In today’s article, I shall emphasise the importance of imagination and creativity in education. I shall use two persons as models, Albert Einstein (1879-1955), the famous theoretical physicist from Germany who became a refugee in America, and Haakon Ellingsen (b. 2004), the founder and CEO of the Norwegian IT company named the ‘Ellingsen Group’.

They inspire us all, especially young people. Albert Einstein is unsurpassed, of course, but Haakon Ellingsen is one of our time’s ‘wiz kids’, successful as a company founder when he was just 15 or 16, working with other geniuses who are as young or younger than himself. I offer my deepest admiration. It is my claim that many youngsters, in Norway, Pakistan and anywhere else, could do fantastic things if we had support systems for them, and indeed education systems that emphasise imagination and creativity. Today, I would say that the wiz kids become great despite the education systems, not because of them. Imagine what a great world we could have—and will have—with new and different education systems. Albert Einstein was not only a scientific genius; he was also an artist and philosopher—and he was a man with faults and flaws in his everyday life, like the rest of us.

Besides, he had a form of the mental disorder called ‘Asperger Syndrome’, also termed the ‘disorder of the genius’, because of the brain’s ability to focus deeply on specific, limited issues, yet, at the same time, often with poor social antennas. I have spent my own life in the field of pedagogy, sociology and practical education in several countries.

Recently, I have more vigorously begun questioning how we educate our children and youth, and how we fail to encourage the young in pursuing their education and learning, gain self-confidence, and dare to follow their imagination and calling to do good and right, and become clever at what they are interested in. Albert Einstein emphasised being clever and using our gifts and living up to our potential. But he also said that at the end of our life’s journey, we should be able to say that we have tried to do good and right for others, it is the most important aspect of our life.

Often, I feel it is the ‘cleverest’ students, those who score highest at exams are the least creative, or at least not the most creative; in any case, they have had to leave most of their creativity till they have passed all exams. Luckily, though, human beings are also robust, so there is still hope that at least some of them will still be able to re-discover and let lose their imagination and creative genius.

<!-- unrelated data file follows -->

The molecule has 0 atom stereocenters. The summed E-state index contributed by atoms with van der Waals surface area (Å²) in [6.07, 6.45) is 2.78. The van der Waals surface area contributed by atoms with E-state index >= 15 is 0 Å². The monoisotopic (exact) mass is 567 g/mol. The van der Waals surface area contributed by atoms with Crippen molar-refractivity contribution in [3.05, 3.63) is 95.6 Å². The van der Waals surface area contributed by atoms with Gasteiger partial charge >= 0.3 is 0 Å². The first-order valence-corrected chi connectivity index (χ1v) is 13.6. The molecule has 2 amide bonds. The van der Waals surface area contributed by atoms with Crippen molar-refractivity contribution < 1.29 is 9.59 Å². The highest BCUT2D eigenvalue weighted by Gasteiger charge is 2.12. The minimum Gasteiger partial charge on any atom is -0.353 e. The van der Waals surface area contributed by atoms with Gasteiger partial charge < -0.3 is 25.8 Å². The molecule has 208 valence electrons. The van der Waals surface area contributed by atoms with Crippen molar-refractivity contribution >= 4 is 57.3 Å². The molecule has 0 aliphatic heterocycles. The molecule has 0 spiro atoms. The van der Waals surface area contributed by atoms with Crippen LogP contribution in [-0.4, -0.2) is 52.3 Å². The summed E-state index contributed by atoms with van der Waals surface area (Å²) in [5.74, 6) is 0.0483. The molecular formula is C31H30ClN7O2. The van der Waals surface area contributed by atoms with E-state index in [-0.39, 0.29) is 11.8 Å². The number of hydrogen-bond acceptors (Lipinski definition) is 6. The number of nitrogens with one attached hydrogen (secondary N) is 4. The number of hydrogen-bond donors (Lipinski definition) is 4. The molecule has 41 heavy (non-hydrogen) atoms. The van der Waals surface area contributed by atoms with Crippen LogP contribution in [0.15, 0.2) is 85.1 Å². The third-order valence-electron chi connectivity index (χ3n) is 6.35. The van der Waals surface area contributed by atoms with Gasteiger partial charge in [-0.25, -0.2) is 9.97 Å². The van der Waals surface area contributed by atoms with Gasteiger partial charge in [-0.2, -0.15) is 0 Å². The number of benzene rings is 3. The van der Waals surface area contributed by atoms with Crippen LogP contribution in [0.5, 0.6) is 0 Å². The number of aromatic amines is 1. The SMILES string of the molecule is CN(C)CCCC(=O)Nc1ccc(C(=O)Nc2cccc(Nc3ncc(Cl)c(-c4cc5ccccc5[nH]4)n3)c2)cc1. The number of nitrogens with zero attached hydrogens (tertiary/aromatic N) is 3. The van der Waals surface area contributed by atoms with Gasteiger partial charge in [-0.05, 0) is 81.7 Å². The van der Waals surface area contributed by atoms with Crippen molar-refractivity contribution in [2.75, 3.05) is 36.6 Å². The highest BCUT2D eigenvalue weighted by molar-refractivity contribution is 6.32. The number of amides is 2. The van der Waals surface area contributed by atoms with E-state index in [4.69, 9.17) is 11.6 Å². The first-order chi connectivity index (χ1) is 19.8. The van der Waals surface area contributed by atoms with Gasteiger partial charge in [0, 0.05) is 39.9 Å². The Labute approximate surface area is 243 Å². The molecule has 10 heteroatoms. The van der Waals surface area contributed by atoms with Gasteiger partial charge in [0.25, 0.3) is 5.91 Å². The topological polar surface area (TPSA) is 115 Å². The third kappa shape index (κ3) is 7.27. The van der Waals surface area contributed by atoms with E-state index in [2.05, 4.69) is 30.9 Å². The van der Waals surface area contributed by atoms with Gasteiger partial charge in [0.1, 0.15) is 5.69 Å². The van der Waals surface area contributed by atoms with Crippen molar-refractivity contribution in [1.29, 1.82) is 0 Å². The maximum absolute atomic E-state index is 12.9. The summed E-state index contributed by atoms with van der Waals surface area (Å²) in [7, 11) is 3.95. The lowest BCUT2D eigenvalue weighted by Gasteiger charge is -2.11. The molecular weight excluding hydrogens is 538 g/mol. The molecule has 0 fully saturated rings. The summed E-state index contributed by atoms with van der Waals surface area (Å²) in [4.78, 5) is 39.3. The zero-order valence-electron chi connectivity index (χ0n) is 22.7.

I believe many of the young computer wiz kids are exactly such people, and I wouldn’t be surprised if not the same disorder that Einstein had, is also overrepresented in many of the geniuses of our time. A few days ago, I listened to the ‘Political Summer Quarter’ on NRK, the Norwegian State Broadcasting. Haakon Ellingsen at Elverum, Norway, was interviewed. He is the 18-year-old founder and CEO of an IT Company called the ‘Ellingsen Group’. The company has about eighty developers and designers, twenty-five of them full-time. Haakon started working on his bold dream of establishing his own IT company when he was just fifteen. He has invested quite a bit of money in the company, made from separate profits from petroleum shares in his home country’s oil and gas riches. Now when Haakon has turned 18, the age of maturity in Norway, he is legally responsible for his company’s operations; earlier, his mother had to agree and sign for him, including when he dropped out of upper secondary school to spend most of his time on the company and his bold ideas, his mother had to agree. But he hasn’t quite given up school, and he is a private candidate for a full secondary school certificate, sitting for exams at his own pace.

Recently, the ‘Ellingsen Group’ established a new app, ‘Bloomful’, to help young people access psychological expertise fast and easy from anywhere in the world, not having to stay on waiting lists, such as required in Norway, where the otherwise excellent health system can’t provide services fast enough unless it is an acute emergency, which would be difficult to say in advance. The developer of the new app has just turned 16, and Haakon says that this is just one example of new innovative ideas, where he is surprised that the government and private sector providers have not come up with smart solutions themselves, long ago. I am certainly impressed by Haakon Ellingsen; there are many like him if given a chance and if they take the chance. Together with the rest of us, they will make the world a better place for everyone. We can’t all be Einstein or Ellingsen, but we can do our best.